'Do you conduct marketing seminars for banks? Can you help some of my customers put together a written marketing plan?"
These were two rapid-fire questions that came at me from a southern Minnesota banker recently during a marketing seminar. My response? "Yes" to both questions.
The lender was frustrated at the high number of loans not paid from last year. At the same time, he was getting requests for 1999 operating loans.
In short, he was tired of loaning money to farmers who don't have disciplined marketing plans. One serendipity of the present low-price crunch might be that it will force many growers to prepare written marketing plans or they won't get operating loans.
The last two years are a good example. Despite big yields in 1998, producers were holding too much 1998 - even 1997 - corn and soybean inventories. So this lender requires a written marketing plan before he will approve a new operating loan.
At the seminar and at individual strategy sessions after the meeting, I was amazed at the range in profitability on similar-sized farms.
The amount of short-term debt a farmer was carrying seemed to depend upon how much grain inventory he had on hand. Usually, growers with the highest short-term debt also had the highest inventory. The opposite was also true. Growers who had good profits, had paid off 1998 operating notes and had bought '99 inputs ahead, usually had sold most of their inventories.
After about a dozen meetings, I found that growers fall into three groups. 1) "Grow it and sell it." This group's common characteristics include a large percentage of rented land, large operating notes, little or no storage and heavy cash needs each fall.
These growers need to sell 60-80% of their crop off the combine each fall. Surprisingly, many in this group are doing well. They sold a lot of crop ahead last year and utilized the loan deficiency payment program to add to their bottom lines.
2) "Store some, sell some." Farmers in this group are not as leveraged, have storage for 50-80% of their crop, and usually need to sell 20-40% of it either for off-the-combine delivery or into the December-January period.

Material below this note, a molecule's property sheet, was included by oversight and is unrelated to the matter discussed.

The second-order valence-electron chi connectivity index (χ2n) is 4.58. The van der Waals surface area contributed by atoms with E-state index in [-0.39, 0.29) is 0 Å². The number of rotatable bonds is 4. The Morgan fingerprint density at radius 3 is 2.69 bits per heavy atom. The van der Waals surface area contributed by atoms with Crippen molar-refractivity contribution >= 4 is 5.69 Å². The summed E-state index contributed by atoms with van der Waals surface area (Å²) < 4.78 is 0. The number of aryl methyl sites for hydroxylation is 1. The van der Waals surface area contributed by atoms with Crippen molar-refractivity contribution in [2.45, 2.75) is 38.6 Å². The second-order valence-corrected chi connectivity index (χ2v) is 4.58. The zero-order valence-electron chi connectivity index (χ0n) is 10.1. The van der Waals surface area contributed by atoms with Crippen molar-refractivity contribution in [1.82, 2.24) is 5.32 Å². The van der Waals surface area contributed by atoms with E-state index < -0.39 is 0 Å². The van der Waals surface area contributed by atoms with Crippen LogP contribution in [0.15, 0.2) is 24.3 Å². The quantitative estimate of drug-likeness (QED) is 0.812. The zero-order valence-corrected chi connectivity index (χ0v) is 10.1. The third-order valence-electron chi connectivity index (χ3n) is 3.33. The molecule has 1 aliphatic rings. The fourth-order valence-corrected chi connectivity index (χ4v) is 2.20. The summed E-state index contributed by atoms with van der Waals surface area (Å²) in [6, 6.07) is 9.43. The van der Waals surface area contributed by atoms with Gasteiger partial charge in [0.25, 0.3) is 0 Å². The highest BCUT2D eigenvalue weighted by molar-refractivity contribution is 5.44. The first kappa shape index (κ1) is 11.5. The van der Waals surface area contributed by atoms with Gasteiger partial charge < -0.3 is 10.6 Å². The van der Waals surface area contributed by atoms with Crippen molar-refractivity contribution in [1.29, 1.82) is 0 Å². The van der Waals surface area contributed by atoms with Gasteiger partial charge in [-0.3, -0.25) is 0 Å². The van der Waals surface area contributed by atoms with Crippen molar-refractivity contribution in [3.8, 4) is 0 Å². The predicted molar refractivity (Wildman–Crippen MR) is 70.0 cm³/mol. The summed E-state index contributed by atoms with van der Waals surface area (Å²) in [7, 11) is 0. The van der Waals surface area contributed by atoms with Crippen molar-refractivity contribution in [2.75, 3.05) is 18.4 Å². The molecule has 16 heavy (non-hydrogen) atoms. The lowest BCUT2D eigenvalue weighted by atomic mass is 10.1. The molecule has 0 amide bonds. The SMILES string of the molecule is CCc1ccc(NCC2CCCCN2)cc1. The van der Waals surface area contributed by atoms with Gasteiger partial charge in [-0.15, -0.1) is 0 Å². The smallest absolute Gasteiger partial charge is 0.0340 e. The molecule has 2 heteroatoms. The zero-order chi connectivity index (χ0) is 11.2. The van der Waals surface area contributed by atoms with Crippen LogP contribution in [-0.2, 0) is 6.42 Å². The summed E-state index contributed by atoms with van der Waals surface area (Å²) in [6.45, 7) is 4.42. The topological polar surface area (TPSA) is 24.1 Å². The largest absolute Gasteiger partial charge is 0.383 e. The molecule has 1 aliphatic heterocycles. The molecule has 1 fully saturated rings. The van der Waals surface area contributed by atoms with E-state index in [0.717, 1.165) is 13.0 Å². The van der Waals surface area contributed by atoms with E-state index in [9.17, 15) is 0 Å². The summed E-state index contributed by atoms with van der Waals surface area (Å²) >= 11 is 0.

What concerns me about these farmers is they store too much and don't price enough ahead. They hope prices will rally and bail them out by summer.
3) "Big bins and deep pockets." These farmers are older, have good equity positions and enough storage to hold at least one year's production. They're also hit the hardest since many have carried some 1997 crop all the way into 1999. They've not sold any 1998 crop and have seen much of their equity slip away. For the first time in years, they may need to roll over an operating note.
To make marketing plans as practical and easy as possible to follow, we've created three categories of grain.
The "A" bushels are those that need to be sold for delivery right off the combine. The "grow it and sell it" group has a lot of bushels in this category.
The "B" bushels are those you sell on a disciplined, written marketing plan. They're based on price objectives and key time periods that are usually the best weeks to sell. For most farmers, the A and B bushels will account for about 90-100% of the crop.
The last category consists of "P," or play, bushels. These are the few bushels that you take extra risk with and try to sell on the peak-price day of the year. Besides making you extra money, the sale will give you bragging rights at the coffee shop.
Odds are good that you'll fit into one of the three profiles in the table on the opposite page.
--Joe Young Farmer--Mike Middle Age--Greg Got Some Bucks --(Grow it and sell it)--(Store some, sell some)--(Big bins and deep pockets)
Cash Needs--Oct-Nov $350,000--Oct-Nov $200,000--Jan $60,000/Mar $60,000 Storage--None--Corn: 80,000 bu--Corn: 140,000 bu ----Soybeans: 20,000 bu--Soybeans: 50,000 bu Total bu Corn--100,000-120,000--100,000-120,000--100,000-120,000 A bu Corn--80,000--50,000--30,000 B bu Corn--20,000-40,000--40,000-60,000--50,000 P bu Corn--Anything over 120,000Anything over 110,000--Anything over 80,000 Total bu Soybeans--32,000-40,000--32,000-40,000--32,000-40,000 A bu Soybeans--30,000--20,000--10,000 B bu Soybeans--2,000-10,000--12,000-16,000--10,000 P bu Soybeans--Anything over 40,000--Anything over 36,000--Anything over 20, 000